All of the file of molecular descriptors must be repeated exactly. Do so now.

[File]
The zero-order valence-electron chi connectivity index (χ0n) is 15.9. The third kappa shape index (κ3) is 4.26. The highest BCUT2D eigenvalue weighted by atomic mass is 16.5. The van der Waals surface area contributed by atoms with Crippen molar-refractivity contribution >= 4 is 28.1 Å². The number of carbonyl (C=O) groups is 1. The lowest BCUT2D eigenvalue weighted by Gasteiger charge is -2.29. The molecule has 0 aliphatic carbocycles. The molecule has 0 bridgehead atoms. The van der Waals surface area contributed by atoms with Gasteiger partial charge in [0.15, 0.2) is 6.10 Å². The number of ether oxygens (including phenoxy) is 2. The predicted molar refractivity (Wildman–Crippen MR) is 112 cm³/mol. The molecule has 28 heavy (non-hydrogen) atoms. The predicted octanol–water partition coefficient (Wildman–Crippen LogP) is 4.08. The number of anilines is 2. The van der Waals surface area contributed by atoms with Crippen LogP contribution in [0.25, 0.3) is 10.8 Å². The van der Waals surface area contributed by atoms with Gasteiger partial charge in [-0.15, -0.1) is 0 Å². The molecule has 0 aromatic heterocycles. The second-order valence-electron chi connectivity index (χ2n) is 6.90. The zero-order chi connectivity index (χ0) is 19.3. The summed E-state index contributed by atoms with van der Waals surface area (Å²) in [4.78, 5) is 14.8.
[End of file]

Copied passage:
The zero-order valence-electron chi connectivity index (χ0n) is 15.9. The third kappa shape index (κ3) is 4.26. The highest BCUT2D eigenvalue weighted by atomic mass is 16.5. The van der Waals surface area contributed by atoms with Crippen molar-refractivity contribution >= 4 is 28.1 Å². The number of carbonyl (C=O) groups is 1. The lowest BCUT2D eigenvalue weighted by Gasteiger charge is -2.29. The molecule has 0 aliphatic carbocycles. The molecule has 0 bridgehead atoms. The van der Waals surface area contributed by atoms with Gasteiger partial charge in [0.15, 0.2) is 6.10 Å². The number of ether oxygens (including phenoxy) is 2. The predicted molar refractivity (Wildman–Crippen MR) is 112 cm³/mol. The molecule has 28 heavy (non-hydrogen) atoms. The predicted octanol–water partition coefficient (Wildman–Crippen LogP) is 4.08. The number of anilines is 2. The van der Waals surface area contributed by atoms with Crippen LogP contribution in [0.25, 0.3) is 10.8 Å². The van der Waals surface area contributed by atoms with Gasteiger partial charge in [-0.15, -0.1) is 0 Å². The molecule has 0 aromatic heterocycles. The second-order valence-electron chi connectivity index (χ2n) is 6.90. The zero-order chi connectivity index (χ0) is 19.3. The summed E-state index contributed by atoms with van der Waals surface area (Å²) in [4.78, 5) is 14.8.